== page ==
students attending AOP

At MSU, we believe that all admitted students have the ability to succeed – and we are committed to doing our part to see that every student graduates.

This summer, I had the privilege of speaking with the parents of our incoming students. The remarks below are a transcript of what I said.

Welcome to the MSU family! My name is Sekhar Chivukula, and I am the Associate Provost for Undergraduate Education and Dean of Undergraduate Studies – a long title, which means I have the privilege of working with all of our faculty and advisors from across campus to help make sure all of MSU students succeed.

As a father of a child (our last) who is leaving for college this fall, I know exactly how you feel: a mixture of pride and happiness with a bit of trepidation thrown in! All of us at MSU appreciate the trust you and your student place in us.

Let me tell you a bit about MSU.  Founded in 1855, Michigan State University was the prototype for the entire land-grant university system. After President Lincoln signed the Morrill Act in 1862, MSU became the nation’s first land-grant university in 1863.

As a land-grant institution, MSU’s undergraduate mission is to provide an “outstanding education to promising, qualified students in order to prepare them to contribute fully to society as globally engaged citizen leaders.”

Here is what your students can look forward to at MSU:

·       They will be challenged to learn material at the frontiers of human knowledge and – as a research university – given opportunities to contribute to that knowledge and understanding.

·       They will live in a diverse community of scholars, and learn as much from their peers as from their instructors – in many cases precisely because their MSU classmates won’t come from the same backgrounds or have the same points of view.

·       They will make lifelong friends, not just among the students but also with our advisors and faculty.

MSU is organized into fourteen degree granting colleges, covering the core areas of arts and letters, social sciences, and natural sciences – as well as professional programs in areas such as engineering, business, nursing, communication arts and sciences, agriculture, education, veterinary medicine, and music. Some students know from day one exactly what they would like to do, others are not sure. Some who know what they want to do on day one, change their mind. That’s OK. Our curriculum is designed to allow students to learn about a wide variety of disciplines, and to find their passion.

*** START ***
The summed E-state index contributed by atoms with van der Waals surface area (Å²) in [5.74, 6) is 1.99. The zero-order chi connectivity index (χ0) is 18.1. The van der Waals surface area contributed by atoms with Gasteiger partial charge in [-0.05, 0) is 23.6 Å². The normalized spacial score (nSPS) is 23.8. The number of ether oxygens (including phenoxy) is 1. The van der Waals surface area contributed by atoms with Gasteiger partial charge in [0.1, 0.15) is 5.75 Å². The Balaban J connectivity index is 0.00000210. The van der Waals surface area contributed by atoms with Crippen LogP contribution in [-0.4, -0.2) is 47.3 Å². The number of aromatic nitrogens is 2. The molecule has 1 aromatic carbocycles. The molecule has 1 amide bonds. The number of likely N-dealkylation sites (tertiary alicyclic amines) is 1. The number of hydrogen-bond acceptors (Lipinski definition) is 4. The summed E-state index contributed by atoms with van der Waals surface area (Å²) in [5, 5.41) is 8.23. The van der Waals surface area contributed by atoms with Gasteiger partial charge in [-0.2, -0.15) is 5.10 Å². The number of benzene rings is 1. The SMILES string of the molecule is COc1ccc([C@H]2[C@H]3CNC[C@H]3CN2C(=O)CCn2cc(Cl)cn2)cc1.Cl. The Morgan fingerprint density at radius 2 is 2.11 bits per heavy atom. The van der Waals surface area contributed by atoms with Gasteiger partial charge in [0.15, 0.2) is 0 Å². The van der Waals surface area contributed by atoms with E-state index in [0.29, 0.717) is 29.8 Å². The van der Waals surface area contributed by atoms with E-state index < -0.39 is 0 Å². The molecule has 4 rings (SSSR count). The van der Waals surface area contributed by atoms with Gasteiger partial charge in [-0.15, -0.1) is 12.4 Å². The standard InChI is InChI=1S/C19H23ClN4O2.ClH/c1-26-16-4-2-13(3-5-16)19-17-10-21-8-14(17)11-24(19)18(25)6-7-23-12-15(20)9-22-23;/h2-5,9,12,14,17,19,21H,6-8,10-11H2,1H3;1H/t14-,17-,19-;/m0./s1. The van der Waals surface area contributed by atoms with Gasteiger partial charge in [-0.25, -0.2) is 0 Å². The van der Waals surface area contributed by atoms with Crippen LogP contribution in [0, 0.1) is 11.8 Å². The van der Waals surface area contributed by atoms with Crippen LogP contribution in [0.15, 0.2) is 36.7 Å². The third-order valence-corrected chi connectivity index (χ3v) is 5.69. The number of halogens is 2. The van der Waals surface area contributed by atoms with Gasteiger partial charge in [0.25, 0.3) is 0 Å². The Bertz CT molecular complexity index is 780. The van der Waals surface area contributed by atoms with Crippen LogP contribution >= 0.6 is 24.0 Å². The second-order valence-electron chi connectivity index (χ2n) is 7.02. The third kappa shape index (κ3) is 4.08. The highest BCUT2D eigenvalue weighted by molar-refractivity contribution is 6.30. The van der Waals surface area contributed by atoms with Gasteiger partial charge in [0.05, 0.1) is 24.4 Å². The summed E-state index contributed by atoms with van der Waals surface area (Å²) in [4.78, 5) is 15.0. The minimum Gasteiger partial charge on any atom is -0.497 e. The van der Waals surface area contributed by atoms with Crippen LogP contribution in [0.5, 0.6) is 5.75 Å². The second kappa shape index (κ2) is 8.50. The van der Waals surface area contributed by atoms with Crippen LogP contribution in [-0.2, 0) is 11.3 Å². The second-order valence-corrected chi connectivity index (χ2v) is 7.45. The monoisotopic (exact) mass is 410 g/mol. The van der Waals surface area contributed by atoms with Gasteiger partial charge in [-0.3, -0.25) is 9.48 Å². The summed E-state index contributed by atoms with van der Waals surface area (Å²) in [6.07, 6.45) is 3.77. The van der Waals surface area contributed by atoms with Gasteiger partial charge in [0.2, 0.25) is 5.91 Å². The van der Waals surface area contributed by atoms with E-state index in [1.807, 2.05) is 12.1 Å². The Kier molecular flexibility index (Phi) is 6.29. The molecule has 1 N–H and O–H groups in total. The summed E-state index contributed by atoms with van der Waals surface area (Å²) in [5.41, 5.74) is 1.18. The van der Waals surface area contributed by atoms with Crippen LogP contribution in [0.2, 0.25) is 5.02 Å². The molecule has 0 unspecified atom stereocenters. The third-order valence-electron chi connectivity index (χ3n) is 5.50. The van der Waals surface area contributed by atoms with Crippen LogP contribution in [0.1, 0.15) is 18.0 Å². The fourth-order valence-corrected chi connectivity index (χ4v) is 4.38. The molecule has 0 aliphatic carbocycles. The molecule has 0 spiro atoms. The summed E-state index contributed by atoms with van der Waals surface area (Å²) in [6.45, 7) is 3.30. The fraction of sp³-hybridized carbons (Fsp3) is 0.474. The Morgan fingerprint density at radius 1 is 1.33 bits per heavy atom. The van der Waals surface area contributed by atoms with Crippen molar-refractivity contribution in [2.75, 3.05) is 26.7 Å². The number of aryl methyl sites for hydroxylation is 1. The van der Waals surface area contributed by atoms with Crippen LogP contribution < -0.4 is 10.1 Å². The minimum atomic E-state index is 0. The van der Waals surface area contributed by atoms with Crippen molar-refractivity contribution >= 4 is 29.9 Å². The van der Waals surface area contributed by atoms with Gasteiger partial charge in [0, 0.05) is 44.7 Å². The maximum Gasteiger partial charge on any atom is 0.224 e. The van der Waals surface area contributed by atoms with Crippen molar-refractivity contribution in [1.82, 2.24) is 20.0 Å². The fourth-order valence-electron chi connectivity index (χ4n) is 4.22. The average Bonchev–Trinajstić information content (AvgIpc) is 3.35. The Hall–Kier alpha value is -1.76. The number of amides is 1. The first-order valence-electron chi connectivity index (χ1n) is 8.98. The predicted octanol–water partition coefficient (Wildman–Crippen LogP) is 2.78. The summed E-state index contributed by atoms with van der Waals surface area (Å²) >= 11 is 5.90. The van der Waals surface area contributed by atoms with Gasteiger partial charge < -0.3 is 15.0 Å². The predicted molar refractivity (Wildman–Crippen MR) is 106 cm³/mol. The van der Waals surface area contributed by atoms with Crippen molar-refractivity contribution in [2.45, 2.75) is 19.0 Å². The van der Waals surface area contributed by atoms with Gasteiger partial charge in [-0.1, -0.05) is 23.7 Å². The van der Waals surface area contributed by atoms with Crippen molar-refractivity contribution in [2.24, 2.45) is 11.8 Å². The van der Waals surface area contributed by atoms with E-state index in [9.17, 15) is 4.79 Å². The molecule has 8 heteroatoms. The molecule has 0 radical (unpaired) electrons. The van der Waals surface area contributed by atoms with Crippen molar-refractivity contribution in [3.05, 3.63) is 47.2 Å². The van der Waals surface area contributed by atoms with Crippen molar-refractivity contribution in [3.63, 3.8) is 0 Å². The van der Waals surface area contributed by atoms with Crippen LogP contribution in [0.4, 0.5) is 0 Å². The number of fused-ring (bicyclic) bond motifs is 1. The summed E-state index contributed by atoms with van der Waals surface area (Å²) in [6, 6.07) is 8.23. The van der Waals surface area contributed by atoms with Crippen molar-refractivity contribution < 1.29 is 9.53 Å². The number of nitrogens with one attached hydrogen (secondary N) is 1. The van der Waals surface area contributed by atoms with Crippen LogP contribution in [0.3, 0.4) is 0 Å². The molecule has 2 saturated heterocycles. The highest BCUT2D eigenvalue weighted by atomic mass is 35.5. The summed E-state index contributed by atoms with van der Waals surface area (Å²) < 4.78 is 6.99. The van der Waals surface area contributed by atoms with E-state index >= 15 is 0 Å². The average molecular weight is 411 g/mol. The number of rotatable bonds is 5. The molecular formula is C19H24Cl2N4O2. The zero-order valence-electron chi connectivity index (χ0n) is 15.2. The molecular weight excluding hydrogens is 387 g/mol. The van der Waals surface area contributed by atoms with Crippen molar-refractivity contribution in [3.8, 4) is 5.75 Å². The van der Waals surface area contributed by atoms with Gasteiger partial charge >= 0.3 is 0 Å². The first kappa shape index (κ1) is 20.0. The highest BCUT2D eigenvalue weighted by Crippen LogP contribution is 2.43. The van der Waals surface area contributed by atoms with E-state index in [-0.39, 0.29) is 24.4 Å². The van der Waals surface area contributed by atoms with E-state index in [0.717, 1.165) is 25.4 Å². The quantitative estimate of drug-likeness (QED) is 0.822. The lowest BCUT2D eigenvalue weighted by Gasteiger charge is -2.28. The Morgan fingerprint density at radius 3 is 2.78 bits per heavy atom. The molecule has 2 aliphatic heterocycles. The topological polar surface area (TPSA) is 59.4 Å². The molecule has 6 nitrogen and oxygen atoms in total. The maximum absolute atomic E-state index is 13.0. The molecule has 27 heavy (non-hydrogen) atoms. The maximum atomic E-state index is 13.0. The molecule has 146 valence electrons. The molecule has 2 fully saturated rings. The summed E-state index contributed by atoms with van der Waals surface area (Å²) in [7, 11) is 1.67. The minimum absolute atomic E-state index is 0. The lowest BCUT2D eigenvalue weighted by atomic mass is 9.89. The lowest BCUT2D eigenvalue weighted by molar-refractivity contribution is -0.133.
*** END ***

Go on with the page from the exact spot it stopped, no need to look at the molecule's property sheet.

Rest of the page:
MSU also provides undergraduates with tremendous opportunities outside the classroom as well. Internships, education abroad, service learning, and undergraduate research are all high-impact activities that can enhance their skills and help them in their post-graduation goals.

So, what can you do to help? Success in college requires support and understanding from families (not just the financial kind!).

If we at MSU are doing our job, your student will be challenged to learn and grow – and sometimes growth involves stretching yourself. Many of our students were never truly challenged in high school – most were at the top of their classes, and didn’t have to work to do that. Things will be different here – and your understanding and support of your student, your belief in them, and your sympathetic ear after a late night of studying, or when a quiz didn’t quite go as planned is crucial.

However, it is also important to let your student have the opportunity to learn and face those challenges themselves – otherwise they won’t gain the confidence they will need to succeed in our ever-changing world.

Most college students rightly view parents and family as their primary source of support when times get tough – but if that happens, help your student to also reach out to their instructors, advisors, residence hall associates, and other support staff at MSU. Help and support, but don’t hover.

This is also a significant time of transition for you, as parents. I know from the experience of working with my older child that it took a deliberate effort to make the transition from making sure they got up and off to school at the right time every morning – as we did through high school – to giving them the space to run their own lives and, yes, to even choose their own major for themselves.

But the end goal is worth it: with your help and support your student will leave home as a teenager … and, during their years here at MSU, they will grow into responsible young adults. Neither you nor we can do the growing for them – but together we can insure that every one of the remarkable young people entering MSU this year achieve their true potential.

At MSU, we believe that all admitted students have the ability to succeed – and we are committed to doing our part to see that every student graduates. The families of our students play a vital role in this process, and we work to actively partner with them.

Feedback and suggestions, especially from the MSU community, welcome: email

R. Sekhar Chivukula is the Associate Provost for Undergraduate Education and Dean of Undergraduate Studies at Michigan State University.